N Korea to allow IAEA after funds returned

North Korea will invite international nuclear inspectors to return to the country within a day of receiving the frozen funds that have vexed disarmament talks, a US state governor said on Wednesday after meeting officials in Pyongyang.

Bill Richardson of New Mexico said that, with the disputed $25m (€18.7m, £12.7m) now returned to accounts at Macao’s Banco Delta Asia, Pyongyang was likely to issue the invitation this week, at least making a gesture towards a 60-day deadline laid out in a February denuclearisation agreement.

“The North Korean government told us that, with that issue resolved, [it] would move promptly – within a day after receiving the funds – to invite the International Atomic Energy Agency to Pyongyang to draw up the terms for shutting down the Yongbyon reactor,” Mr Richardson told reporters in Seoul Wednesday. The IAEA will oversee the shutdown of the reactor, north of Pyongyang.

The US had pledged to release the funds linked to North Korea, frozen 18 months ago amid allegations of counterfeiting and money laundering, within 30 days of the February 13 denuclearisation agreement, but technical issues bogged down the transfer of the money.

But because Washington missed its deadline, Pyong­yang had refused to comply with the requirement to shut down Yongbyon and provide a list of its nuclear programmes within a 60-day deadline, which falls on Saturday.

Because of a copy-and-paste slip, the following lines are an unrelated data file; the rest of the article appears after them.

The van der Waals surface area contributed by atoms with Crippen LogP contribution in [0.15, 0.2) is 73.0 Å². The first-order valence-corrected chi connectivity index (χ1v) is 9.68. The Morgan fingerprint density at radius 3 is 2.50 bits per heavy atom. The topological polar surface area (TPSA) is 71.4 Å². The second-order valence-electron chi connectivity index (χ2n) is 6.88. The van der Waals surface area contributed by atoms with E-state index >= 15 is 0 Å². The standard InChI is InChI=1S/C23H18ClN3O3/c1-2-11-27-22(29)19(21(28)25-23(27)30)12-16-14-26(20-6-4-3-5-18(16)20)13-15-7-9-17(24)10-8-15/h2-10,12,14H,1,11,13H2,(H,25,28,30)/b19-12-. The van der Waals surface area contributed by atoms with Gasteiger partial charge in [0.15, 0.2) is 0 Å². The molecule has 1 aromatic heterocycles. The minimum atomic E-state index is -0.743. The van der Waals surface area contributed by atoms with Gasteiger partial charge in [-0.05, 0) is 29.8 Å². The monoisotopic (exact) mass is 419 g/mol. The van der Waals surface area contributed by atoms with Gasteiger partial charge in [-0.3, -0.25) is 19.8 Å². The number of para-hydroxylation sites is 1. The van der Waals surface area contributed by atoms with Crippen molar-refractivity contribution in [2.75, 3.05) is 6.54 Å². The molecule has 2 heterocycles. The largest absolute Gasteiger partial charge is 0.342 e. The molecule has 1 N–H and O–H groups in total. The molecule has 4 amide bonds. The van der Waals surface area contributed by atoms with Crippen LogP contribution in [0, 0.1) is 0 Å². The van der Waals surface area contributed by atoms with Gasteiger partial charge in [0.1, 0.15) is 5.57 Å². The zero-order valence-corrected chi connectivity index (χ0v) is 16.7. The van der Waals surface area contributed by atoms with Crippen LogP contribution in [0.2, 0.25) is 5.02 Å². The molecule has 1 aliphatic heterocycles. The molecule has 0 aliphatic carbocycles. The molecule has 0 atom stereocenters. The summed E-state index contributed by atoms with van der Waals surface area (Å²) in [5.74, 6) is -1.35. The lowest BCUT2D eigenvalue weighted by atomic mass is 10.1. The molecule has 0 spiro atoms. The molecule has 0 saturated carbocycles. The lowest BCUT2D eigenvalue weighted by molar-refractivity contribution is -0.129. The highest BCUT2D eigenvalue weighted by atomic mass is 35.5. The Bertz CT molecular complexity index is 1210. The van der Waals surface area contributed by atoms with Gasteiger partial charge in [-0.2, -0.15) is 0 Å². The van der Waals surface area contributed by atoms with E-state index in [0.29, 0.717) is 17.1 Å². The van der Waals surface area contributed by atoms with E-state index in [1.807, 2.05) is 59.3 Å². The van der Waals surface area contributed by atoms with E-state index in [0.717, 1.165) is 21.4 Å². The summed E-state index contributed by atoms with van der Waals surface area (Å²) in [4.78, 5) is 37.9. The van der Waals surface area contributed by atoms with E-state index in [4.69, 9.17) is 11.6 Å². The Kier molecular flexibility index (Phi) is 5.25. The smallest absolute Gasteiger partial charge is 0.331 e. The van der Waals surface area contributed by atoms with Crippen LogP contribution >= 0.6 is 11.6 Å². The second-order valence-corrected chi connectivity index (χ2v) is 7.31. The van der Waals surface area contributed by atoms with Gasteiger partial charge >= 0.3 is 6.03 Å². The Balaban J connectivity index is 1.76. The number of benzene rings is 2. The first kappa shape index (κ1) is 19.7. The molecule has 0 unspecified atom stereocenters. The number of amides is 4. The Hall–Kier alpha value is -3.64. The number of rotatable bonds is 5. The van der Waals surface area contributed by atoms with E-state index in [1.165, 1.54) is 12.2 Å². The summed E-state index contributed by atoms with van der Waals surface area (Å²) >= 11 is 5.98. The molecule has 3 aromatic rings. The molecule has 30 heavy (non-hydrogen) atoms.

Authorities announced on Tuesday that the money had been returned to the original accounts at BDA in Macao and the account holders were free to collect it. A BDA spokesman confirmed Wednesday that the funds had been unfrozen and that they were already being moved, although he declined to provide details.

“Now the ball is in North Korea’s court to take the next important steps,” Mr Richardson said after a visit primarily aimed at repatriating from North Korea the remains of US soldiers killed during the 1950-53 war.

Mr Richardson and his delegation travelled with the remains through the heavily fortified demilitarised zone into South Korea on Wednesday. The delegation included Anthony Principi, former veterans affairs secretary for President George W. Bush. The remains will be flown to Hawaii Thursday.

It is understood that IAEA inspectors are ready to return to Pyongyang imminently to discuss the shutdown.

After discussing details of the inspections with North Korean officials, the pair would have to return to Vienna for the watchdog’s board to rubber-stamp the decision to operate in a non-IAEA country.

Additional reporting by Robin Kwong in Hong Kong

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